Forex Strategies and Tips

Seeing What You Want To See

As we began our trading careers, we were initially introduced to chart patterns and found them fascinating.

Head and shoulders patterns, ascending wedges, pennants, the king's crown, triangles, flags, etc. We found that the famous M's and W's had been documented in 1971 by Robert Levy and later by Arthur Merrill in the 1980, and again by John Bollinger, and we studied them in depth. We were taught that these patterns reflect the aggregate results of market sentiment – the combined push and pull of supply and demand, the bulls and bears tug-of-war.

We went on to study Japanese candle patterns, learning that the shape of even a single candle can tell you so much about the market. Fascinating stuff. And we spent another fortune in classes and webinars learning Fibonacci patterns called gartleys, crabs, butterflies and the like. The more we studied, the more interesting it all was.

So it's no wonder that the day we read Larry Williams' book Long Term Secrets to Short Term Trading we literally stopped dead in our tracks and said "Whoa! Wait a minute! We've been duped again!"

Here's the chart he showed us:

What Does This Chart Look Like To You


It's a perfect head-and-shoulders pattern, right?  We've highlighted it in green you.

Is it the EURUSD?

Is it grain or cattle or a particular stock?

No. It's the weather!  -  the daily highs and lows of temperature.

How arbitrary is that?!

How about this next chart which could be interpreted as perfectly showing the behavior of the reputed market makers who are manipulating the market by accumulated contracts (in yellow) followed by a vicious stop hunt (orange arrow).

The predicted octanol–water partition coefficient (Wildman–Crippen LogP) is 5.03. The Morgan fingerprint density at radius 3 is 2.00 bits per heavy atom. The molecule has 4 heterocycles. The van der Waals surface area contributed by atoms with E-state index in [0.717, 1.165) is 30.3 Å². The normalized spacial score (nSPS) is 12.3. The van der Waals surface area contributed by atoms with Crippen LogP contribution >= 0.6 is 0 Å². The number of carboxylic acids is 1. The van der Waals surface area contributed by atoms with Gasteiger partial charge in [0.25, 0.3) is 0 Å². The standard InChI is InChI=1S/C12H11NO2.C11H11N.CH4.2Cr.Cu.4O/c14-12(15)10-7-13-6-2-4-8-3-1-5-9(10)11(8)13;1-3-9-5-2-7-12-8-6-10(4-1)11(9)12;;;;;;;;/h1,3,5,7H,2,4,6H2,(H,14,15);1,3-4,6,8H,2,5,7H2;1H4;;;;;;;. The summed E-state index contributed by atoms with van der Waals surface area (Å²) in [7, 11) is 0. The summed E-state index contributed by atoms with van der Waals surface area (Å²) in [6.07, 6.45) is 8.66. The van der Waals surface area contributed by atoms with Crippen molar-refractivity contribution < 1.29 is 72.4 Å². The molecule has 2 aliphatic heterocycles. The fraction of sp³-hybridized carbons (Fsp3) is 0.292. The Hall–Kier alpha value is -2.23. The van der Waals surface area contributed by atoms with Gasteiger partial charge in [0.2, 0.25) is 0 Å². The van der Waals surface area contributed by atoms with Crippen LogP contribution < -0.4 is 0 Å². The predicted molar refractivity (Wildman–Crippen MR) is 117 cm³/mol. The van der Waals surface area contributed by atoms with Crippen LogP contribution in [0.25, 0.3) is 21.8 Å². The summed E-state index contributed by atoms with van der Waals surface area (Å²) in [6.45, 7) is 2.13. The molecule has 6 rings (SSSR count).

What market is this? Which currency pair and time frame?


Well, this is a chart we just generated based on 150 random coin flips. Yep, heads or tails. Talk about a wake-up call!

We found an excellent Excel spreadsheet created by Timothy R. Mayes, PhD, faculty member in the Finance Department at Metropolitan State University of Denver

You can download a version of this in Excel 2007 format here, and try it for yourself. As you open the spreadsheet up, enable macros, and then you can click the Flip Coin button.

Generate several random charts and see how many patterns you can recognize from the results. Pretty amazing, isn't it?

Can you recognize gartleys or fib retracements? Can you find the 'Three pushes to a top' pattern in operation? Can you count levels or recognize Elliott Waves? Sure you can.

But do they really mean anything? Are they telling you about market psychology? Nope. They tell you about as much as the patterns you see charting a random bunch of coin tosses, or any other random behavior.

Beware Seeking the Fulfillment of your Expectations

If you can't rely on chart patterns, does that mean you can't make money trading Forex? Is that the conclusion we want you to make? Far from it.

What's going on with chart patterns is the tendency of the eye to recognize only that which works and conforms to our expectations. When you glance at a chart, your eye sees the 'head and shoulder' that goes down, but totally misses seeing the 3 other times that were starting to shape up as a head and shoulder pattern and never carried out your prediction and would have failed horribly. This is human nature and it's unavoidable. Want proof for yourself?

Here's how. If you use the Forex Tester and go candle by candle then your charts will look just like they do in real time. You won't be able to see what's coming next; there's actually blank space on the right edge, just like real life.

Do this and start looking for your trade criteria. It's the only way you can be honest with yourself and avoid seeing only the trades that work. We know you're not intentionally cheating when you look back at your broker's charts and try to read them - but you can't help the kind of unconscious cheating we all do when we look at a complete finished chart and cherry-pick our perfect pattern or see a glimpse of what's coming next on the right edge of the chart.

Because we're not selling you a strategy, and because we were registered CTA's, we're in a rare position to sit back and tell it like it is. So we wanted to share this alternate view about magic chart patterns with you. Question Everything... REALLY!

Do You Marry Your Trade?

We've had traders tell us:

"I can't trade well because as soon as I pull the trigger and enter my trade, I am married to it and can't see when I should get out or how to manage it."